So my interest moved to the book below it, a biography of Edith Wharton, which I bought instead to get over my sorrow at never having lived the literary life. As previously noted, the poet HD, from Bryn Mawr, my college, ran off with Ezra Pound and later became a lesbian, neither of which experiences are mine, although I did have an almost close relationship with a German named Wolfgang who claimed not to be a Nazi but when living in Singapore said they should line up and shoot all the rebels in East Timor, so so much for that assertion. Nor have I ever been embraced by the community that Gay Talese whines constantly about having to spend so much time with. So I figured reading of the life of the estimable Edith would get me over my envy, as she was tight in the circle of Henry James, who I'm almost sure would have been as boring as his novels.
Even as I start to write" I am reading the life of Edith Wharton," I can hear the voice of Oscar Levant around whose brain I had the privilege of waltzing for one night, one night only, saying "The night June stabbed me, I was reading the life of Berlioz." Gone now from the planet almost all memory of Oscar Levant, along with the immediacy of having witty friends in LA except for one, a gay dope dealer. It is too sunny a day to be overcast with any feelings that one has not been in the right place at the right time, but it would have been fun to know Hemingway when he was vital and in shorts as he was in today's New York Times with a recently discovered letter, or Saint-Exupery, or Yeats, or D.H.Lawrence, whose poetry was reviewed in a poetry magazine they had at Dutton's, by Joyce Carol Oates, whom I do not grieve over not knowing, as she scares me.
The phone just rang, and it is a recorded message from Michael Winship, president of the Writer's Guild East to which I belong as I always loved Herbie Sargent who was its president and infinitely smarter than the one from West, telling me I can cast a ballot on Tuesday, Feb. 12th, as to whether or not to end the strike or wait till all negotiations are formalized which will take several weeks. I will of course say yes, as I am especially aware that that is Lincoln's actual birthday, and as he freed the slaves it will be good to free the writers. Still, selfishly, I will hate giving up all the muses who had noplace else to go but my house.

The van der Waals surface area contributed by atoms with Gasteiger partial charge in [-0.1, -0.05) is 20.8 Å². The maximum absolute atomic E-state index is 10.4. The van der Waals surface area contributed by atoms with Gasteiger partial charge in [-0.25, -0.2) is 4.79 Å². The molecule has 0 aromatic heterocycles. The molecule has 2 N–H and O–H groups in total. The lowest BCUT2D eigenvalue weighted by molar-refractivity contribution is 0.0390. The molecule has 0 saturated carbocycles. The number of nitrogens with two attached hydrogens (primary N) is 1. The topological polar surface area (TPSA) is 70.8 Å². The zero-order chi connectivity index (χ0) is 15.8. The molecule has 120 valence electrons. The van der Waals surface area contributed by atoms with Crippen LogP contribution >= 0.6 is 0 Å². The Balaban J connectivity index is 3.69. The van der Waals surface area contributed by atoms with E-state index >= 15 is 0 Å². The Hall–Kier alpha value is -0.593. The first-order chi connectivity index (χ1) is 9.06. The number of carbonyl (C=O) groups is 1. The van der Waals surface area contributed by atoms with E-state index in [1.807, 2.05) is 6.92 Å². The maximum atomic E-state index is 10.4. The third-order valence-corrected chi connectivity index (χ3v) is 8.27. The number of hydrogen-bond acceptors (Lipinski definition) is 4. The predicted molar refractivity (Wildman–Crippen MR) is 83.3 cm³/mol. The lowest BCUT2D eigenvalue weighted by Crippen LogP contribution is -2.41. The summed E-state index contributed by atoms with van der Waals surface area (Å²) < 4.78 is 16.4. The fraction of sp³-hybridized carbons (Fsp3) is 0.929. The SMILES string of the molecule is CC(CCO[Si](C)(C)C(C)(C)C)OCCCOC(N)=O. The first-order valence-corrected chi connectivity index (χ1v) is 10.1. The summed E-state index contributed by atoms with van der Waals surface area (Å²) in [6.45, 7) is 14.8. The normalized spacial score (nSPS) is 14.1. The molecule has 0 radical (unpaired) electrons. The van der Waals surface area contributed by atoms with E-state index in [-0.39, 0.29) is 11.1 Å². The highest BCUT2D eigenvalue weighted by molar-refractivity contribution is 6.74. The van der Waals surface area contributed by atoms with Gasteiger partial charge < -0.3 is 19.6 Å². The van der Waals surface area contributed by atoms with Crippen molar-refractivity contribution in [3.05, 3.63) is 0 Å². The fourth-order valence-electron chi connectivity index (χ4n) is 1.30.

The day ended with the great sickness of the country being celebrated, Celebrity Worship. A good friend who works at the Beverly Hills, where the Grammy parties were, invited me to come, and as I walked up the (mandatory) red carpet, I saw the lineup of the victims, the our-lives-depend-on-intrusion Paparazzi. They are of course a sorry lot, but there might be a real story in there somewhere. The first time I saw them I was going to an event where Michael Douglas was a heavy name, and as he entered, they screamed 'Zeta! Zeta!' at his wife, who might have been the best shot of the evening. It was terrifying, but not yet, as it has become, the national disease. A cult of personality, mostly about those who don't have one.
Still, once inside the hotel, with the bar set up with a giant screen and standing speakers, so eatching and hearing the Rhapsody in Blue, played by two great musicians, Herbie Hancock and Lang Lang, conducted by John Mauceri, was like having the best seat at a concert that reminded you there were great composers in this country, before there was dope.